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Cross Cultural Management: An International Journal, vol. 10 no. 4
Type: Research Article
ISSN: 1352-7606

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Article
Publication date: 5 January 2015

Wolfgang Messner

Most intercultural frameworks assess intercultural competencies, but global businesses lack instruments to support the feedback loop, that is help project managers answer…

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2421

Abstract

Purpose

Most intercultural frameworks assess intercultural competencies, but global businesses lack instruments to support the feedback loop, that is help project managers answer the question if an effective global team has been formed. The purpose of this paper is to develop and assess a new indicator for measuring the actual effectiveness of intercultural communication and collaboration at the individual and team level, the Mysore InterCultural Effectiveness (MICE) indicator.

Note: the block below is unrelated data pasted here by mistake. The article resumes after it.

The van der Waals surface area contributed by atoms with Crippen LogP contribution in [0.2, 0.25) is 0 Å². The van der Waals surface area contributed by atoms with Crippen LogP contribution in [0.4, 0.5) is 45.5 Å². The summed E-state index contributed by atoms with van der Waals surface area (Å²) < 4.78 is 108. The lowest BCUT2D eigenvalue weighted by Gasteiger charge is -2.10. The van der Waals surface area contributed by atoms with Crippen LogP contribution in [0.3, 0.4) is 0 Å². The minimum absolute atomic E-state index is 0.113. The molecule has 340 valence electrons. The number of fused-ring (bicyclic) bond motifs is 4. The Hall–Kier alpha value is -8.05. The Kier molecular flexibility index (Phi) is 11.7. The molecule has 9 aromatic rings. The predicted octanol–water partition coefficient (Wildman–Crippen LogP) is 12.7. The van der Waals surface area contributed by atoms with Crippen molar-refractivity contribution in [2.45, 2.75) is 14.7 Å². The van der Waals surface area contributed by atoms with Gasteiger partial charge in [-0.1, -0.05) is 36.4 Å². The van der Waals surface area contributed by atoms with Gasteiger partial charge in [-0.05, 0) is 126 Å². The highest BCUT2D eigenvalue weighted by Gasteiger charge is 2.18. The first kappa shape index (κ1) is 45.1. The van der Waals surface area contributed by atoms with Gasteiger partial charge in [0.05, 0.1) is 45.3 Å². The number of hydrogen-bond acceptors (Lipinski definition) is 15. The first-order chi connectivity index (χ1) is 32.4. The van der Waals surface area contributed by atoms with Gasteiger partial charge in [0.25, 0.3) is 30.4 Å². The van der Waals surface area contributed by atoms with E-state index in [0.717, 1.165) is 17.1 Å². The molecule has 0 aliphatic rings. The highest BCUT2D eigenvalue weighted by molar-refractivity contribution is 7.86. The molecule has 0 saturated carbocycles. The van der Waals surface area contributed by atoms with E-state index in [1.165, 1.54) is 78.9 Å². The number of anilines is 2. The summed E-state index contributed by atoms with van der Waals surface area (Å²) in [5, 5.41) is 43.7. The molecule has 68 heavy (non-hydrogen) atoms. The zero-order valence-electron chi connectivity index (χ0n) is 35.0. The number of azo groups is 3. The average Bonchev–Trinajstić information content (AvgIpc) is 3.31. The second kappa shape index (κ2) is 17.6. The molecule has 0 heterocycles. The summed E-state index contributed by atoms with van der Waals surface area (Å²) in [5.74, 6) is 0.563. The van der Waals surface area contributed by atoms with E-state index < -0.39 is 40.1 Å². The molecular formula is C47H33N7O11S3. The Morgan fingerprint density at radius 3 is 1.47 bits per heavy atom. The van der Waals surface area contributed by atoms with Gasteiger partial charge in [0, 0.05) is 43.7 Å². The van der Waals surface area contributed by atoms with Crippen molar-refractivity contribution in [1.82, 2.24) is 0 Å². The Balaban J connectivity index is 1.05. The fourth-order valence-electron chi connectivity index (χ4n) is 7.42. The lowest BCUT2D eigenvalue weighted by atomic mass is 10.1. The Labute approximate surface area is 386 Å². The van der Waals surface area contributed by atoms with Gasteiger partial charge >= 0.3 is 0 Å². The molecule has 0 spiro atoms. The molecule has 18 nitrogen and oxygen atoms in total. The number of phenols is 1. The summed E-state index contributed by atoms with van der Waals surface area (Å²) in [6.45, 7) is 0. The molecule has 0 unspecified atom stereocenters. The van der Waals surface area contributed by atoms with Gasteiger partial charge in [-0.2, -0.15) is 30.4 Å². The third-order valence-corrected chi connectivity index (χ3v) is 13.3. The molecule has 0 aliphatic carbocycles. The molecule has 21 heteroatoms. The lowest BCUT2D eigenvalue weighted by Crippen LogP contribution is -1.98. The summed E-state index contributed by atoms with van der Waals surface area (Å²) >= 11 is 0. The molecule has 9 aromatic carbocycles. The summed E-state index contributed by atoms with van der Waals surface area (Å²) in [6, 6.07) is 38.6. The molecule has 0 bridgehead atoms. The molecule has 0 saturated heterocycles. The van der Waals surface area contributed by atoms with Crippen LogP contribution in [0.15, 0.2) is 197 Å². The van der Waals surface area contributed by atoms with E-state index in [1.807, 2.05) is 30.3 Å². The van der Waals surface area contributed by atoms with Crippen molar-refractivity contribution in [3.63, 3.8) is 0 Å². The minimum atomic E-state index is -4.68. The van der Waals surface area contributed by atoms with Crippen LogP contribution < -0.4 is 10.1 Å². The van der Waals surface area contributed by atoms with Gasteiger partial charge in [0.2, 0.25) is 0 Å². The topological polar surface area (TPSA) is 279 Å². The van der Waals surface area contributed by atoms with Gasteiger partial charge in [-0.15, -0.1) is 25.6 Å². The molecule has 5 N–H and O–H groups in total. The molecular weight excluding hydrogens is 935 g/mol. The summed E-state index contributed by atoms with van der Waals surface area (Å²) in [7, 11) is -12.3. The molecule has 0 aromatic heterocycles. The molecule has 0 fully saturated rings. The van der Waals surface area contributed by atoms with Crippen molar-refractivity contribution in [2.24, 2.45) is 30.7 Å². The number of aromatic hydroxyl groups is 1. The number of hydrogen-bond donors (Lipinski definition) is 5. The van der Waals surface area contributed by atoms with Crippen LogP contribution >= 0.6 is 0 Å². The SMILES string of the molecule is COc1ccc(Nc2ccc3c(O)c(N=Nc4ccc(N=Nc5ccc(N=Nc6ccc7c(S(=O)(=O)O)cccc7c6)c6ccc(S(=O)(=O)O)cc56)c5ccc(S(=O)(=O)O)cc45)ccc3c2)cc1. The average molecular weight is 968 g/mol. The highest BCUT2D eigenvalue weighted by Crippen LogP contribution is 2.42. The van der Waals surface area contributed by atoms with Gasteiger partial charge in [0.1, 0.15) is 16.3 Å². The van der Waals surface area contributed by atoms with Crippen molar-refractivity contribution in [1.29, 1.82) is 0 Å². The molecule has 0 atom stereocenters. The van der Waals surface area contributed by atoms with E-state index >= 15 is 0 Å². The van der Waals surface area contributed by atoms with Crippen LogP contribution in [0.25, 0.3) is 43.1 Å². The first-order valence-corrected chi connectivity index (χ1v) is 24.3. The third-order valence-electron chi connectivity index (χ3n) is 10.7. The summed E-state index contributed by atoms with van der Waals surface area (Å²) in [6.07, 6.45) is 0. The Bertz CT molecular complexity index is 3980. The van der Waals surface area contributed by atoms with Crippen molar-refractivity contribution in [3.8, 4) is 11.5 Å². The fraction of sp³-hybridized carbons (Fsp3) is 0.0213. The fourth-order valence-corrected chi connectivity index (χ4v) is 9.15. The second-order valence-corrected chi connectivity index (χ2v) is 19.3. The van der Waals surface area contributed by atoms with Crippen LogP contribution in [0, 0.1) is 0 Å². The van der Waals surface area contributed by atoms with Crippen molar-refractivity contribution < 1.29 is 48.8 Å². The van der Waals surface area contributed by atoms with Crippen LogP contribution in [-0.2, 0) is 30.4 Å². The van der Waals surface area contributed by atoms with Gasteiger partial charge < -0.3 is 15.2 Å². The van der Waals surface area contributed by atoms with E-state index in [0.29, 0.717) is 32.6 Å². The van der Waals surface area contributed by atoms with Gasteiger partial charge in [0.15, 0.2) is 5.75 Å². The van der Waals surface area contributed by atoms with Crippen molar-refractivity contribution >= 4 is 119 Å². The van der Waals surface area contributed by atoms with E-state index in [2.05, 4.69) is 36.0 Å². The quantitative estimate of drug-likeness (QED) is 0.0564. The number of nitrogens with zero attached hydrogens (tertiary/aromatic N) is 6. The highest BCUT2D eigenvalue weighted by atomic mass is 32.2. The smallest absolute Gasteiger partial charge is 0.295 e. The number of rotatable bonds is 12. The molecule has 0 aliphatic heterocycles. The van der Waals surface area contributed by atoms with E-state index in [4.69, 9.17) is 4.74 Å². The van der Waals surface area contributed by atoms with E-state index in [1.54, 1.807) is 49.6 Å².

Design/methodology/approach

Based on a needs analysis in global businesses, international projects, and review of existing literature, a low-touch self-report indicator was developed. A test run in several international companies with live data obtained from 154 employees helped to validate the indicator using exploratory and confirmatory factor analysis.

Findings

The MICE indicator is based on two scales: first, the effectiveness in interacting and collaborating with foreign counterparts by providing an answer to the question “how I think I am with them;” and second, the satisfaction with appropriateness of communication received from foreign interlocutors and the outcome of the collaboration by answering the question “how I think they are with me.”